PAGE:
Dana considers run for presidency


Former MEP Rosemary “Dana” Scallon is considering an attempt to get on the ballot paper for the presidential election this October, according to her brother John Brown who acts as her spokesman.

“She is deliberating on the matter and is looking at it very seriously,” he said yesterday following Senator David Norris’s decision to withdraw.

Mr Brown said that Ms Scallon had come under great pressure from various elements in society to stand in the election. He said she had gone on a two-week holiday and would make a decision on whether or not to seek a nomination on her return.

Mr Brown said the message was coming through that the people wanted to decide who would be president and they didn’t want the decision made for them by political parties. To secure a place on the ballot paper Ms Scallon would need the backing of four county councils or 20 Oireachtas members.

She ran for the presidency in 1997 and secured her place on the ballot paper by winning a nomination from four county councils.

Ms Scallon finished third in that election behind Mary McAleese of Fianna Fáil and Mary Banotti of Fine Gael. But she was ahead of Labour Party candidate Adi Roche.

She picked up more than 175,000 first-preference votes in that poll, winning the support of 13.8 per cent of the electorate, and expressed interest in running again in 2004 but was unable to secure a nomination. President McAleese was automatically returned.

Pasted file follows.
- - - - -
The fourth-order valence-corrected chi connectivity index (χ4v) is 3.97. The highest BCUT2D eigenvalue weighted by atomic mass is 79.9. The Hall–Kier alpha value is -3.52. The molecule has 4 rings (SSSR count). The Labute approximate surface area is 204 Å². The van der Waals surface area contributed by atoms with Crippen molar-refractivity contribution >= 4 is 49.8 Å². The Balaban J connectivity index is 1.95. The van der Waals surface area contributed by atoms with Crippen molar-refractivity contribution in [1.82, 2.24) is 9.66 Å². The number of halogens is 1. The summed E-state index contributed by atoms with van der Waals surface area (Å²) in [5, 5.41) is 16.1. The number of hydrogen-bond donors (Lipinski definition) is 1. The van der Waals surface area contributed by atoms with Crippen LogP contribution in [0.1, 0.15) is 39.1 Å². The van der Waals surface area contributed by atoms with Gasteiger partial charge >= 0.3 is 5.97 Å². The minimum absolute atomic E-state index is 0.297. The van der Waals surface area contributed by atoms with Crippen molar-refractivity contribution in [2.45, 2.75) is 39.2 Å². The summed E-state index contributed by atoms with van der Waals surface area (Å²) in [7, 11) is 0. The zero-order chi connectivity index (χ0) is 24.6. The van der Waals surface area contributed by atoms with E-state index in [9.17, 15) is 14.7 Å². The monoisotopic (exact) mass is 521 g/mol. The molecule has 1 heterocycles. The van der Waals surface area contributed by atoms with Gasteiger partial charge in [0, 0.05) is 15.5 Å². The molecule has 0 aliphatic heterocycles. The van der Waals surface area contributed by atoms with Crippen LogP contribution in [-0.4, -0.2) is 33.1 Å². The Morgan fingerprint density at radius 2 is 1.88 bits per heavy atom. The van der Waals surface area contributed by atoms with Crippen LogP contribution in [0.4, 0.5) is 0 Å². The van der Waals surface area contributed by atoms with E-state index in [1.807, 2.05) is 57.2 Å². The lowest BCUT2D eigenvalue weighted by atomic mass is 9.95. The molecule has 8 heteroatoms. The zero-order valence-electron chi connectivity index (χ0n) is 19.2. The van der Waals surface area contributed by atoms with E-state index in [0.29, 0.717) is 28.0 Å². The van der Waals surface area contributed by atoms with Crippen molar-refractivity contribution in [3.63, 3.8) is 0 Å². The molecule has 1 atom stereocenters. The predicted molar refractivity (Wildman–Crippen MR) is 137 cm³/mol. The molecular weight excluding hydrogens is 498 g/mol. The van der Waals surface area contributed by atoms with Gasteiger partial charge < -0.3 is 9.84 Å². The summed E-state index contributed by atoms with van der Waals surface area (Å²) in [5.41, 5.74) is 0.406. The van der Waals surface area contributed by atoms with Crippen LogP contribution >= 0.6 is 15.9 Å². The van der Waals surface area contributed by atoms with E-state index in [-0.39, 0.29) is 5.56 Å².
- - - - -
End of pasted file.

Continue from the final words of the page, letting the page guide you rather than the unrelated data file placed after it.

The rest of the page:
Ms Scallon was elected an MEP for Ireland West in the 1999 European election, but failed to retain her seat in 2004. She also ran in the Galway West constituency in the general election of 2002 but was not elected.

As an MEP she campaigned strongly against the Nice Treaty and against the abortion referendum proposals advanced by Bertie Ahern’s administration in 2001. The electorate voted No in both referendums but in the second Nice referendum in 2002 a majority voted in favour.

Meanwhile, The Irish Times learned yesterday that Fine Gael is planning to spend up to €500,000 in the presidential election in support of Gay Mitchell, while the Labour Party is planning to spend about €330,000 on behalf of its candidate, Michael D Higgins.

Both parties are likely obtain a refund of up to €200,000 of their election expenses under rules governing presidential elections.

Candidates who win a quarter of a quota, which in the presidential election amounts to marginally over 12.5 per cent of the vote, are entitled to be reimbursed by the State for election expenses up to €200,000.

Minister for the Environment Phil Hogan piloted a Bill through the Oireachtas last month reducing the amount any candidate can spend in the election, from €1.3 million to €750,000. He also cut expenses that can be claimed from €260,000 to €200,000, saying this would save the taxpayer a significant amount.